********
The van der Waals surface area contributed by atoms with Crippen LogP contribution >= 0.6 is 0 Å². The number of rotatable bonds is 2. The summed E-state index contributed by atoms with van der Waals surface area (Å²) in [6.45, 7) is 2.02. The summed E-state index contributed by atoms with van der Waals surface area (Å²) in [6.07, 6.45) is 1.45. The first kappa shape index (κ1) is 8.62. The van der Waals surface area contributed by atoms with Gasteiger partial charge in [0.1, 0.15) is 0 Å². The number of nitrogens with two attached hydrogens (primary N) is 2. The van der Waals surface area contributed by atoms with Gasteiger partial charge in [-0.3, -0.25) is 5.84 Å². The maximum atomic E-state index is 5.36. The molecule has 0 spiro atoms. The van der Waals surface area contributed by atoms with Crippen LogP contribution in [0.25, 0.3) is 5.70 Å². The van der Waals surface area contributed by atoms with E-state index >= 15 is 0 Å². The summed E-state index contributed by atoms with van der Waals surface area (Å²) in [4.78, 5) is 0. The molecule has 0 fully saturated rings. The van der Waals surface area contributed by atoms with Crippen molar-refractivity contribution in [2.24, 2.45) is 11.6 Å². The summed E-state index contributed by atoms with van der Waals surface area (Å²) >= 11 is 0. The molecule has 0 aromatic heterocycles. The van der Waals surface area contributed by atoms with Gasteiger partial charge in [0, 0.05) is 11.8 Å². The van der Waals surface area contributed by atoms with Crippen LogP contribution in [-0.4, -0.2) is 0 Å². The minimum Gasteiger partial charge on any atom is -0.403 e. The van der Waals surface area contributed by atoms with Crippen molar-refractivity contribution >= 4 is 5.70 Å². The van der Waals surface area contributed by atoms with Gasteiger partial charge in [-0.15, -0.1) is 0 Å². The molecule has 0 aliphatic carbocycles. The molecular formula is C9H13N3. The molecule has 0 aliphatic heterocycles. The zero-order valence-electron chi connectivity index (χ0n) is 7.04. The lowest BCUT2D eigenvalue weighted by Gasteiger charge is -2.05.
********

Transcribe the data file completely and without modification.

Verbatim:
The van der Waals surface area contributed by atoms with Crippen LogP contribution >= 0.6 is 0 Å². The number of rotatable bonds is 2. The summed E-state index contributed by atoms with van der Waals surface area (Å²) in [6.45, 7) is 2.02. The summed E-state index contributed by atoms with van der Waals surface area (Å²) in [6.07, 6.45) is 1.45. The first kappa shape index (κ1) is 8.62. The van der Waals surface area contributed by atoms with Gasteiger partial charge in [0.1, 0.15) is 0 Å². The number of nitrogens with two attached hydrogens (primary N) is 2. The van der Waals surface area contributed by atoms with Gasteiger partial charge in [-0.3, -0.25) is 5.84 Å². The maximum atomic E-state index is 5.36. The molecule has 0 spiro atoms. The van der Waals surface area contributed by atoms with Crippen LogP contribution in [0.25, 0.3) is 5.70 Å². The van der Waals surface area contributed by atoms with E-state index >= 15 is 0 Å². The summed E-state index contributed by atoms with van der Waals surface area (Å²) in [4.78, 5) is 0. The molecule has 0 fully saturated rings. The van der Waals surface area contributed by atoms with Crippen molar-refractivity contribution in [2.24, 2.45) is 11.6 Å². The summed E-state index contributed by atoms with van der Waals surface area (Å²) >= 11 is 0. The molecule has 0 aromatic heterocycles. The van der Waals surface area contributed by atoms with Gasteiger partial charge in [0, 0.05) is 11.8 Å². The van der Waals surface area contributed by atoms with Crippen LogP contribution in [-0.4, -0.2) is 0 Å². The minimum Gasteiger partial charge on any atom is -0.403 e. The van der Waals surface area contributed by atoms with Crippen molar-refractivity contribution >= 4 is 5.70 Å². The van der Waals surface area contributed by atoms with Gasteiger partial charge in [-0.15, -0.1) is 0 Å². The molecule has 0 aliphatic carbocycles. The molecular formula is C9H13N3. The molecule has 0 aliphatic heterocycles. The zero-order valence-electron chi connectivity index (χ0n) is 7.04. The lowest BCUT2D eigenvalue weighted by Gasteiger charge is -2.05.